Mujhe tum mil gaye humdum (Love in Tokyo, 1966): One of my favourite songs from a film that has several excellent songs. Asha Parekh looks exquisite and acts beautifully in this, a song that begins as a love song addressed to the man her character loves. In the course of the song, however, she is blackmailed into pretending a love for the villain—which changes the focus of her smiles and her coquetry. But her eyes, brimming with sorrow and regret, tell the truth.
Suno sajna papihe ne (Aaye Din Bahaar Ke, 1966): I hadn’t realised it earlier, but it looks like 1966 was a big year for Asha Parekh, what with films like Teesri Manzil, Do Badan, Love in Tokyo—and Aaye Din Bahaar Ke. This song from the film is one I especially like, a Lata solo serenading the halcyon days of spring, flower-filled and joyful, and with the added attraction of the singer being in love. And Dharmendra and Asha Parekh look so wonderful together!
Yeh meri zindagi ek paagal hawa (Ziddi, 1964): This song resembles the latter half of Mujhe tum mil gaye humdum, in that here too Asha Parekh’s character is putting on an act at a party. Here, though, the act is less obviously an act. She pirouettes around, flings herself at the men, plays the drums on a bald man’s pate, hauls herself up by her own plait—and shows the pain in her tear-filled eyes only in one darkened, secluded corner of the room where nobody can see her. Melodramatic, but still poignant.
Main na miloongi nazar hata lo (Pyaar ka Mausam, 1969): Asha Parekh in her element, clowning around for all she’s worth! I love her in this, all dolled up as she does a little dance on the highway (interspersing those lovely kathak steps with the twist!) and follows it up with hopscotch, some unrelenting pulling of a fed up Shashi Kapoor’s leg (not to mention his hair), and plenty of entertainment for everybody who’s passing by. A very catchy tune, and so much fun to both watch and listen to.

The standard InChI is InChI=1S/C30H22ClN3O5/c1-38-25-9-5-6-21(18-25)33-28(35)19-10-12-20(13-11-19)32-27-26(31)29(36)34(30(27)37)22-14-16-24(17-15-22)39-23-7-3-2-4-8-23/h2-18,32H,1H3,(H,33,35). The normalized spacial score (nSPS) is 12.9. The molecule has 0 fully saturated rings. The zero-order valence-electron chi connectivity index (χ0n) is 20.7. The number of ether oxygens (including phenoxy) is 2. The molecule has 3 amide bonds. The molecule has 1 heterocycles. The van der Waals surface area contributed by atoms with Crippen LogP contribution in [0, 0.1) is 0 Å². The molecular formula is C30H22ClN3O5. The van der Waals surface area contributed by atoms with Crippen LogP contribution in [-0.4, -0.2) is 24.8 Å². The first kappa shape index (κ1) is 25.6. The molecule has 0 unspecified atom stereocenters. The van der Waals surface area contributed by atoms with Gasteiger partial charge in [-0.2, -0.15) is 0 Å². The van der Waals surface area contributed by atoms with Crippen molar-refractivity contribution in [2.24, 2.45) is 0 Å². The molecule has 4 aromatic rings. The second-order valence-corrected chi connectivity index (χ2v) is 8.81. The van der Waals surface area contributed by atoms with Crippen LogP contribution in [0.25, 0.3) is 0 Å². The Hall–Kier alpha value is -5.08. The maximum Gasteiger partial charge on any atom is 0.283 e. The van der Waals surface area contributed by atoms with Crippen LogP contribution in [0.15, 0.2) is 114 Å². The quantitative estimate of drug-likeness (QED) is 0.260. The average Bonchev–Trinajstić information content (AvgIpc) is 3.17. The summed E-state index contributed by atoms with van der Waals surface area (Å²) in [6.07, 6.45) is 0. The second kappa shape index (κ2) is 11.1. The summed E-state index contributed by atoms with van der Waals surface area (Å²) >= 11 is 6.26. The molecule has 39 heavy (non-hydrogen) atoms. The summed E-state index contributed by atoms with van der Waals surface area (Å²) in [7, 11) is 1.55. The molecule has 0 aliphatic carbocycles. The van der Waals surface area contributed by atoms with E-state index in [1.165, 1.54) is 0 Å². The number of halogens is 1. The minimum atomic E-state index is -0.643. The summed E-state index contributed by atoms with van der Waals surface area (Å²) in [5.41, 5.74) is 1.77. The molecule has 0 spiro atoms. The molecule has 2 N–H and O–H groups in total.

Chori chori tori aayi hai Radha (Hum Hindustani, 1960): What’s a collection of Asha Parekh songs without an Asha Parekh dance? There were plenty to choose from—Khat likh de saanwariya ke naam, Koi matwaala aaya mere dwaare, Chhedo na mohe Kanha, etc—but I prefer this one. Yes, the psychedelic designs of the background are jarring, and the attempt to recreate a Manipuri raas lila doesn’t quite succeed; the dancers’ skirts are all wrong, to start with. Despite all of that, this is a song I like a lot. The music is soothingly sweet, and with just a hint of Manipur in it. Asha Parekh is graceful, and there’s something almost fragile in her porcelain doll beauty. Refreshingly different from the more vigorous dances she performed in a lot of later films.
Jaaiye aap kahaan jaayenge (Mere Sanam, 1965): One of Asha Bhonsle’s best songs, from a film packed with great songs. Very romantic and very emphatic about the fact that the lover won’t be able to go a step away, even if he wants to. Even better, this song is packed with prettiness. The green hills are pretty, the pine trees are pretty, the white-blossoming tree is pretty. Asha Parekh is, of course, pretty. Even Biswajeet is pretty.